A second alternative is retaliation and deterrence. The United States may be less quick to weaponize global networks if it fears others will retaliate against it. The difficulty, however, is that no other country enjoys the same kind of global network control that the United States has. What this means is their economic retaliation is limited to weaponizing their own domestic markets rather than global networks.
China, for example, has often used market access as a means to deter other states; it has just quietly threatened Germany, for example, suggesting it might impose import restrictions on German cars, if Germany discriminates against the Chinese telecommunications provider Huawei. The European Union may consider changing its rules to allow similar measures if the United States targets its relationship with Russia, for example by imposing licensing requirements on U.S. financial firms that want to operate in Europe, and withdrawing their licenses if they cooperate with U.S. sanctions policy.
The difficulty is that this kind of threat is only credible if it comes from countries with big internal markets, which U.S. firms want access to. Other countries may be forced to resort to blunter threats to counter U.S. pressure. It is possible, for example, that Iranian-sponsored attacks on oil refineries and shipping are intended to communicate a threat to the U.S. and its allies.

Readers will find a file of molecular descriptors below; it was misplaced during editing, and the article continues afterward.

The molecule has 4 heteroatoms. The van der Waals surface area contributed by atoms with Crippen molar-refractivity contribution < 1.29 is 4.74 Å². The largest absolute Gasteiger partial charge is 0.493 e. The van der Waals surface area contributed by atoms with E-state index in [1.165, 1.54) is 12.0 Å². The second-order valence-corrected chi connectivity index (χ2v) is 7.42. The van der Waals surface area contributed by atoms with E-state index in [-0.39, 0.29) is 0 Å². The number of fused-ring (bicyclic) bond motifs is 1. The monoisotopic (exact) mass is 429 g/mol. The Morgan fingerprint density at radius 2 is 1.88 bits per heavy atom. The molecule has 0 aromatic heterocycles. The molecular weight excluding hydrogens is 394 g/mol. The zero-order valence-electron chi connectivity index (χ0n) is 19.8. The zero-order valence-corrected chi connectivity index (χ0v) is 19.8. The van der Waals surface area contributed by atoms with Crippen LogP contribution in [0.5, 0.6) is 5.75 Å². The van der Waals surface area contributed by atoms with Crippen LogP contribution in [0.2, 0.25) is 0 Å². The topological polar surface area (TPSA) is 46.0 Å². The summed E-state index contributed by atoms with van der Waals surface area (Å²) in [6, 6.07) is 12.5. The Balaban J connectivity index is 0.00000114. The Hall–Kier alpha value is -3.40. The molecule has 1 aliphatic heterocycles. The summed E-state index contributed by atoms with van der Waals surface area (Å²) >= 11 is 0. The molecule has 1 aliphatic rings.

A third possibility is simply to hunker down and build up defenses. Russia has spent the past couple years building up financial reserves that do not depend on the U.S. dollar and creating internal financial communications systems that limit its reliance on SWIFT. China is building up a domestic semiconductor industry to ensure its firms cannot be attacked through their reliance on U.S.-based technologies. Over the next several years, countries are likely to insulate themselves more from the global financial and technology economies than in the past.
We live in a world of ‘chained interdependence’
As our Foreign Affairs article suggests, countries are beginning to wake up to the strategic challenges of global networks. This is creating a backlash against the United States. It is not clear how the United States is going to respond to this backlash, but however it does respond, it is likely to create new dynamics of reaction and counterreaction.
This is not, as some commentators suggest, likely to lead to a new Cold War, in which adversaries’ economies are separated by a global wall. What is more likely is a world of “chained interdependence,” where countries find themselves bound together by networks and supply chains that combine continued economic benefits with critical security vulnerabilities. Mapping out how security and economic questions intersect in a world of global networks presents a huge research challenge. We don’t have the systematic concepts, or the data, to have more than a very rough understanding of what is going on.
Abraham Newman is professor in the Edmund A. Walsh School of Foreign Service and Government Department at Georgetown University. He is also the director of the Mortara Center for International Studies.